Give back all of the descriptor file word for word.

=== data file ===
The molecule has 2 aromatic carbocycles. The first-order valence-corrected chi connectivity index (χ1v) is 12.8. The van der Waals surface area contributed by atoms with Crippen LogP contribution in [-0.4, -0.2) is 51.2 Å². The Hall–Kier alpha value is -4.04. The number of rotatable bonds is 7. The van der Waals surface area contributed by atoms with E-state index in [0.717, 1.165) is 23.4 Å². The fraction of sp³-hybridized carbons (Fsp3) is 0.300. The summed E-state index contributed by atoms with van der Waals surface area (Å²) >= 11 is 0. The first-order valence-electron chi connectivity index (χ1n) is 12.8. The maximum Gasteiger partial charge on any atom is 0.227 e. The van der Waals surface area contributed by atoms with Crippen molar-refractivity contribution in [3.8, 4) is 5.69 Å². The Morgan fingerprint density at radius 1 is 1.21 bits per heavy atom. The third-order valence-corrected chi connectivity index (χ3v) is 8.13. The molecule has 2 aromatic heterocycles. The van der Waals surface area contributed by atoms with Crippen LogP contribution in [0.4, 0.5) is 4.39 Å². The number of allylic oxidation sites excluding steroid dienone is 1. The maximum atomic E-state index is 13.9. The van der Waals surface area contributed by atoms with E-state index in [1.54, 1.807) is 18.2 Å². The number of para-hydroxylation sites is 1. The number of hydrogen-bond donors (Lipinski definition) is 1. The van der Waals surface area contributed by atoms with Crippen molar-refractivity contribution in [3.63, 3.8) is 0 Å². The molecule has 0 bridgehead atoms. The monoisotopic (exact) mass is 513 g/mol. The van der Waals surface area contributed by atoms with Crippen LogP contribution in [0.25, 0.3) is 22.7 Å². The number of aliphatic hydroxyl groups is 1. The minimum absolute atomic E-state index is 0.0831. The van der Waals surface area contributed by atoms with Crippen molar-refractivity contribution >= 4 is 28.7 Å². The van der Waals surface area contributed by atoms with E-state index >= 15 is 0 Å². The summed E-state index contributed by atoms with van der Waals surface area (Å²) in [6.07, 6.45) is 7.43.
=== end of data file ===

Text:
The molecule has 2 aromatic carbocycles. The first-order valence-corrected chi connectivity index (χ1v) is 12.8. The van der Waals surface area contributed by atoms with Crippen LogP contribution in [-0.4, -0.2) is 51.2 Å². The Hall–Kier alpha value is -4.04. The number of rotatable bonds is 7. The van der Waals surface area contributed by atoms with E-state index in [0.717, 1.165) is 23.4 Å². The fraction of sp³-hybridized carbons (Fsp3) is 0.300. The summed E-state index contributed by atoms with van der Waals surface area (Å²) >= 11 is 0. The first-order valence-electron chi connectivity index (χ1n) is 12.8. The maximum Gasteiger partial charge on any atom is 0.227 e. The van der Waals surface area contributed by atoms with Crippen molar-refractivity contribution in [3.8, 4) is 5.69 Å². The Morgan fingerprint density at radius 1 is 1.21 bits per heavy atom. The third-order valence-corrected chi connectivity index (χ3v) is 8.13. The molecule has 2 aromatic heterocycles. The van der Waals surface area contributed by atoms with Crippen LogP contribution in [0.4, 0.5) is 4.39 Å². The number of allylic oxidation sites excluding steroid dienone is 1. The maximum atomic E-state index is 13.9. The van der Waals surface area contributed by atoms with E-state index in [1.54, 1.807) is 18.2 Å². The number of para-hydroxylation sites is 1. The number of hydrogen-bond donors (Lipinski definition) is 1. The van der Waals surface area contributed by atoms with Crippen molar-refractivity contribution in [3.63, 3.8) is 0 Å². The molecule has 0 bridgehead atoms. The monoisotopic (exact) mass is 513 g/mol. The van der Waals surface area contributed by atoms with Crippen LogP contribution in [0.25, 0.3) is 22.7 Å². The number of aliphatic hydroxyl groups is 1. The minimum absolute atomic E-state index is 0.0831. The van der Waals surface area contributed by atoms with Crippen molar-refractivity contribution >= 4 is 28.7 Å². The van der Waals surface area contributed by atoms with E-state index >= 15 is 0 Å². The summed E-state index contributed by atoms with van der Waals surface area (Å²) in [6.07, 6.45) is 7.43.